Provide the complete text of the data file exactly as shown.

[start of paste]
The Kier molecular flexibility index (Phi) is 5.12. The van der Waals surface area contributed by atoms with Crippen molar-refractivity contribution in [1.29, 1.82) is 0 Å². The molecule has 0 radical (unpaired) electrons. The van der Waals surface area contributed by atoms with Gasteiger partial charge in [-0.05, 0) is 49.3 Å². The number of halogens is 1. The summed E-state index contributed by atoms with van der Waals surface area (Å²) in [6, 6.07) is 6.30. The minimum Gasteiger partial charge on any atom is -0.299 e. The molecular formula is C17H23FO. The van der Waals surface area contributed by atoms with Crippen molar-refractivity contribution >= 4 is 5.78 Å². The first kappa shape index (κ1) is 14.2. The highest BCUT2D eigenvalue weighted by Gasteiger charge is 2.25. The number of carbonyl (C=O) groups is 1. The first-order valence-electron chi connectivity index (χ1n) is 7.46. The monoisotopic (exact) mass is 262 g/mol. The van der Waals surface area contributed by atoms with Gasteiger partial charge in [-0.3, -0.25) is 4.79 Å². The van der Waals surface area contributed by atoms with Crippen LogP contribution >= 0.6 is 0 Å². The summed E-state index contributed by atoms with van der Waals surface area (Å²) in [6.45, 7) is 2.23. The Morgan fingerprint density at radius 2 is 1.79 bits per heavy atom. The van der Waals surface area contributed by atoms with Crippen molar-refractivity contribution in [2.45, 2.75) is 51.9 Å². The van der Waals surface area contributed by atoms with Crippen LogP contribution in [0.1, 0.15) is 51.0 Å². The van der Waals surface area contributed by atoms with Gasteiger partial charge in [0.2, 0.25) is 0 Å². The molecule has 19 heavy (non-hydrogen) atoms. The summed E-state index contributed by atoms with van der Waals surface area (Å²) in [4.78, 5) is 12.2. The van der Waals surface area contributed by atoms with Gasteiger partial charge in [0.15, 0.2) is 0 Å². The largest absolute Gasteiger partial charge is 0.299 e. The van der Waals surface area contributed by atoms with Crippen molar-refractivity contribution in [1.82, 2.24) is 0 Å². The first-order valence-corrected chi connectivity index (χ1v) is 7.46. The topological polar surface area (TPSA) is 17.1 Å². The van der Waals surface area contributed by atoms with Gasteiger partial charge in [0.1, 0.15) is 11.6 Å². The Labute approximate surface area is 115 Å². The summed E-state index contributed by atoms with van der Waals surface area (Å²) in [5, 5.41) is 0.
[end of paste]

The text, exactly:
The Kier molecular flexibility index (Phi) is 5.12. The van der Waals surface area contributed by atoms with Crippen molar-refractivity contribution in [1.29, 1.82) is 0 Å². The molecule has 0 radical (unpaired) electrons. The van der Waals surface area contributed by atoms with Gasteiger partial charge in [-0.05, 0) is 49.3 Å². The number of halogens is 1. The summed E-state index contributed by atoms with van der Waals surface area (Å²) in [6, 6.07) is 6.30. The minimum Gasteiger partial charge on any atom is -0.299 e. The molecular formula is C17H23FO. The van der Waals surface area contributed by atoms with Crippen molar-refractivity contribution >= 4 is 5.78 Å². The first kappa shape index (κ1) is 14.2. The highest BCUT2D eigenvalue weighted by Gasteiger charge is 2.25. The number of carbonyl (C=O) groups is 1. The first-order valence-electron chi connectivity index (χ1n) is 7.46. The monoisotopic (exact) mass is 262 g/mol. The van der Waals surface area contributed by atoms with Gasteiger partial charge in [-0.3, -0.25) is 4.79 Å². The van der Waals surface area contributed by atoms with Crippen LogP contribution >= 0.6 is 0 Å². The summed E-state index contributed by atoms with van der Waals surface area (Å²) in [6.45, 7) is 2.23. The Morgan fingerprint density at radius 2 is 1.79 bits per heavy atom. The van der Waals surface area contributed by atoms with Crippen molar-refractivity contribution in [2.45, 2.75) is 51.9 Å². The van der Waals surface area contributed by atoms with Crippen LogP contribution in [0.1, 0.15) is 51.0 Å². The van der Waals surface area contributed by atoms with Gasteiger partial charge in [0.2, 0.25) is 0 Å². The molecule has 19 heavy (non-hydrogen) atoms. The summed E-state index contributed by atoms with van der Waals surface area (Å²) in [4.78, 5) is 12.2. The van der Waals surface area contributed by atoms with Gasteiger partial charge in [0.15, 0.2) is 0 Å². The largest absolute Gasteiger partial charge is 0.299 e. The van der Waals surface area contributed by atoms with Crippen molar-refractivity contribution in [1.82, 2.24) is 0 Å². The first-order valence-corrected chi connectivity index (χ1v) is 7.46. The topological polar surface area (TPSA) is 17.1 Å². The van der Waals surface area contributed by atoms with Gasteiger partial charge in [0.1, 0.15) is 11.6 Å². The Labute approximate surface area is 115 Å². The summed E-state index contributed by atoms with van der Waals surface area (Å²) in [5, 5.41) is 0.